It is easy for us to picture God the Father having love for Jesus the Son, but too often we stop there and miss the other side of the coin: God chose Jesus. Perhaps we don’t like thinking about this idea from this angle, because it implies that God could have chosen to not choose Jesus, but even on this line of thinking, we see a powerful part of God’s character. God chooses people based on His view of history, not based on our view – and once He has chosen someone, He will not “unchoose” them.

This is easy to grasp when looking at God the Father, and at Jesus the Son, but what about you and me? Are we left to wonder where we stand in God’s eyes?

Nope. Jesus came to show us the Father, and He died to show us how much love the Father has for each of us. This demonstration of God’s love has other implications: God chooses people who He loves and He loves people who He chooses.

If Jesus came and died for you (which is 100% true), then equally true is the idea that God loves you – and if God loves you, then He has chosen you. This could be choosing you to be someone special/significant, to do something subtle/important for Him, or to be an example for others by leaning on Him for strength in your weakness.

God chose Jesus for a task that only He could do. God chooses you and I for tasks that He specifically created us to do.

This thought was inspired by studying the Walking With Jesus “Reflective Bible Study” package. To discover insights like this in your own study time, click here and give Reflective Bible Study a try today!

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Giving Anonymously: Matthew 6:1-4

Focus Passage: Matthew 6:1-4 (GW)

“Be careful not to do your good works in public in order to attract attention. If you do, your Father in heaven will not reward you. So when you give to the poor, don’t announce it with trumpet fanfare. This is what hypocrites do in the synagogues and on the streets in order to be praised by people. I can guarantee this truth: That will be their only reward. When you give to the poor, don’t let your left hand know what your right hand is doing. Give your contributions privately. Your Father sees what you do in private. He will reward you.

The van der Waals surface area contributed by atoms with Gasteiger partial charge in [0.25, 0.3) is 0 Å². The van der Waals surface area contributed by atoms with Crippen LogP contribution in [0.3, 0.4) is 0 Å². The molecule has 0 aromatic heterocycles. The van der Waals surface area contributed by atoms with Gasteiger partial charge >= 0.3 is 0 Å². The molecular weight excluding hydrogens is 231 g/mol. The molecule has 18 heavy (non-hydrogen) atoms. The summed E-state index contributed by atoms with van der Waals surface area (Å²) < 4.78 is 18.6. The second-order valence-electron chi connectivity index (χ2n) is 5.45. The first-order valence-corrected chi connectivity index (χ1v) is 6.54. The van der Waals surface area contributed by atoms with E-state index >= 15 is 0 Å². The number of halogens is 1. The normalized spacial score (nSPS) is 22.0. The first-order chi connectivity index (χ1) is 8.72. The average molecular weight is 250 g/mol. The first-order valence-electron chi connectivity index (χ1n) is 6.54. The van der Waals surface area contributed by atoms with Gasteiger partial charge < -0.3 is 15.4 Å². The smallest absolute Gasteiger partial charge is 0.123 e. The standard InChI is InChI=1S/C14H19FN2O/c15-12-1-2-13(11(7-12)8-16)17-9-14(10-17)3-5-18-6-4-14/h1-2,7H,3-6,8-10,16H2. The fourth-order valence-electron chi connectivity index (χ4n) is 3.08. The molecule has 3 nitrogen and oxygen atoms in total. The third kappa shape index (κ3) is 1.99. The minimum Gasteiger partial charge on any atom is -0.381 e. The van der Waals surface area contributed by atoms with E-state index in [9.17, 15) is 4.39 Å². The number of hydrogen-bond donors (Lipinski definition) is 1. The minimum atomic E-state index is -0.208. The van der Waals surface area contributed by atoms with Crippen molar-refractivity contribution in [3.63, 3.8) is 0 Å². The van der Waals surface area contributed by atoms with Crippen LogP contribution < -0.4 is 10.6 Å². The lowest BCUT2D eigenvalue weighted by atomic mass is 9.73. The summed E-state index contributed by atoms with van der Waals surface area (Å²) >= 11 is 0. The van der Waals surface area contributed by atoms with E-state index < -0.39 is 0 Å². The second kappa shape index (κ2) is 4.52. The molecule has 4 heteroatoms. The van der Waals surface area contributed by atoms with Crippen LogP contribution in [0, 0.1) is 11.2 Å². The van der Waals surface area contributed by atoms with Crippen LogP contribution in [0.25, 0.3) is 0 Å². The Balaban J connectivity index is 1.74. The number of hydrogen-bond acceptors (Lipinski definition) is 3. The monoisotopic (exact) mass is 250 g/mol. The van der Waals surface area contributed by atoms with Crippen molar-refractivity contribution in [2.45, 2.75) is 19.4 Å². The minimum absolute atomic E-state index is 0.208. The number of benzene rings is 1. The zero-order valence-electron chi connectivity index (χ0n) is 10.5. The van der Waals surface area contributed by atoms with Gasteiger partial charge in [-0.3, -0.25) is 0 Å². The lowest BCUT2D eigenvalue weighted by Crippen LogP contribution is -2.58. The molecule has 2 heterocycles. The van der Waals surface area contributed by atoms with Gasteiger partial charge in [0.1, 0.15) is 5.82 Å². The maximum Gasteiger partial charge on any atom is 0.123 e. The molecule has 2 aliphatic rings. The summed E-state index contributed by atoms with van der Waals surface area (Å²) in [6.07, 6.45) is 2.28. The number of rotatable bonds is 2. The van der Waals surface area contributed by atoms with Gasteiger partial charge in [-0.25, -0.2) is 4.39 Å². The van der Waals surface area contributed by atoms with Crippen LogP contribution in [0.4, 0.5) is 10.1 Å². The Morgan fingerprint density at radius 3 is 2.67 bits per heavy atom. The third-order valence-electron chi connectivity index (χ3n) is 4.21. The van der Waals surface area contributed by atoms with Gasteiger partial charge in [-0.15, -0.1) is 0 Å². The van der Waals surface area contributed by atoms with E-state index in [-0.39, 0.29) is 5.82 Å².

Read Matthew 6:1-4 in context and/or in other translations on!

During Jesus’ famous “Sermon on the Mount”, He covers a number of broad topics. Matthew, one of Jesus’ followers and the author of one of the four gospels, dedicates a good portion of his gospel to sharing the details of this famous message. In this message, Jesus taught briefly on the subject of giving, and about the significance of giving anonymously.

One statement that strikes me as interesting is when Jesus says, “When you give to the poor, don’t let your left hand know what your right hand is doing.” (v. 3)

While this statement is most likely figurative – representing the “body” of the church (also called the “body of Christ”), is there a practical reason for being anonymous other than simply to avoid receiving praise from others?

As I think about it, not only does anonymous giving help keep one clear of the appearance of hypocrisy and pride, it also keeps the giver in control regarding the giving. A gift that is received anonymously is harder to track and it can deter the one receiving the gift from becoming entitled. Perhaps if many people anonymously gave to the one individual over the course of time, they could become entitled, but they really wouldn’t know who or where to go to receive more help. Giving anonymously makes it harder for the one receiving the gift to become entitled and try to “milk” the generosity by asking for more.

But while this is very practical, Jesus is talking to those who are the givers in the crowd. He concludes by telling us to “Give your contributions privately. Your Father sees what you do in private. He will reward you.” (v. 4)

When we give and help others privately, it changes us as individuals. Jesus (i.e. God) wants us to be givers by nature. He wants giving to be a central part of our character. If our good deeds always became public knowledge, and they were a part of our character, then we may become a target for those with an entitlement mentality.

Our good deeds should be common place in our lives, not one or two big fanfare-laced events for the crowds to look and speak in awe. Many of those who glorify their good acts are likely to have very few good acts, because if their acts become too regular, then they would lose their audience because it will have been expected. If you do something in secret, then there is no limit on what you can do (only your available resources would limit you then). You may even have more fun giving as well.

This thought was inspired by studying the Walking With Jesus “Reflective Bible Study” package. To discover insights like this in your own study time, click here and give Reflective Bible Study a try today!